Weekly epirubicin versus doxorubicin as second line therapy in advanced breast cancer: A randomized clinical trial

G. Gasparini, S. Dal Fior, G. A. Panizzoni, S. Favretto, F. Pozza

Research output: Contribution to journalArticlepeer-review


Forty-nine patients with advanced breast cancer who had failed from first-line cyclophosphamide, methotrexate, and 5-fluorouracil (CMF regimen) chemotherapy, were randomized to treatment with either epirubicin (Epi) or doxorubicin (Dox) at a dose of 20 mg/m2 given intravenously (i.v.) weekly to compare the efficacy and toxicity of these two anthracyclines given in such a schedule. Of 43 evaluable patients 36% (eight of 22) treated with Epi and 38% (eight of 21) treated with Dox achieved a complete plus partial response rate (95% confidence limits 16-56% ± 20% and 18-58% ± 20%, respectively). Patients who obtained a major therapeutic response to previous CMF exhibited a significantly higher response rate with both the drugs: seven of eight (87.5%) compared with one of 13 (8%); p <0.05 for Epi and six of seven (86%) compared with two of 15 (13%); p <0.05 for Dox. The median duration of response was 4.5 months with Epi compared with 7 months with Dox, and the median survival of the two groups of patients were superimposable (12 months with Epi versus 11 months with Dox). The median cumulative dose was 220 mg/m2 (range 160-620) and 240 mg/m2 (range 160-860) for Epi and Dox, respectively. Gastrointestinal and hematological toxicities were moderate for both the drugs, with fewer episodes of nausea and vomiting, stomatitis, and leukopenia following Epi administration. A very low incidence of alopecia was recorded for both the drugs. Regarding cardiac evaluation, no significant differences were evident; however, the only case that developed symptomatic congestive heart failure was in the Dox arm, after a cumulative dose of 820 mg/m2 at 11.5 months. Epi given weekly at low doses preserves efficacy in the treatment of patients with advanced breast cancer, and given at equimolar doses, has a slightly better therapeutic index than the parent compound.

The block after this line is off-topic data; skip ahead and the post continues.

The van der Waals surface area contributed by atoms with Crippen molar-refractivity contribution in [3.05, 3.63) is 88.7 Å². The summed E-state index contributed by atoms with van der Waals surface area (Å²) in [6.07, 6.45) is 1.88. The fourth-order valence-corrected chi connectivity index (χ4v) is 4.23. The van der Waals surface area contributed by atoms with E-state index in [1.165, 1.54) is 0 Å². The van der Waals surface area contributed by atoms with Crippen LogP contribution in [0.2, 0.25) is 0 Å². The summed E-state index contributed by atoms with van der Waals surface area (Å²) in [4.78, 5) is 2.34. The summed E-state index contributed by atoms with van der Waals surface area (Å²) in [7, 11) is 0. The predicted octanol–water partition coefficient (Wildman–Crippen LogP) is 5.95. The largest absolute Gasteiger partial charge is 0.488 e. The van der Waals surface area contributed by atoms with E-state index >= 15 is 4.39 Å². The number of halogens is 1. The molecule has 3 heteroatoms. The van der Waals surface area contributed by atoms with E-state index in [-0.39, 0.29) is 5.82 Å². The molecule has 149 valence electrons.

Original languageEnglish
Pages (from-to)38-44
Number of pages7
JournalAmerican Journal of Clinical Oncology: Cancer Clinical Trials
Issue number1
Publication statusPublished - 1991

ASJC Scopus subject areas

  • Cancer Research
  • Oncology


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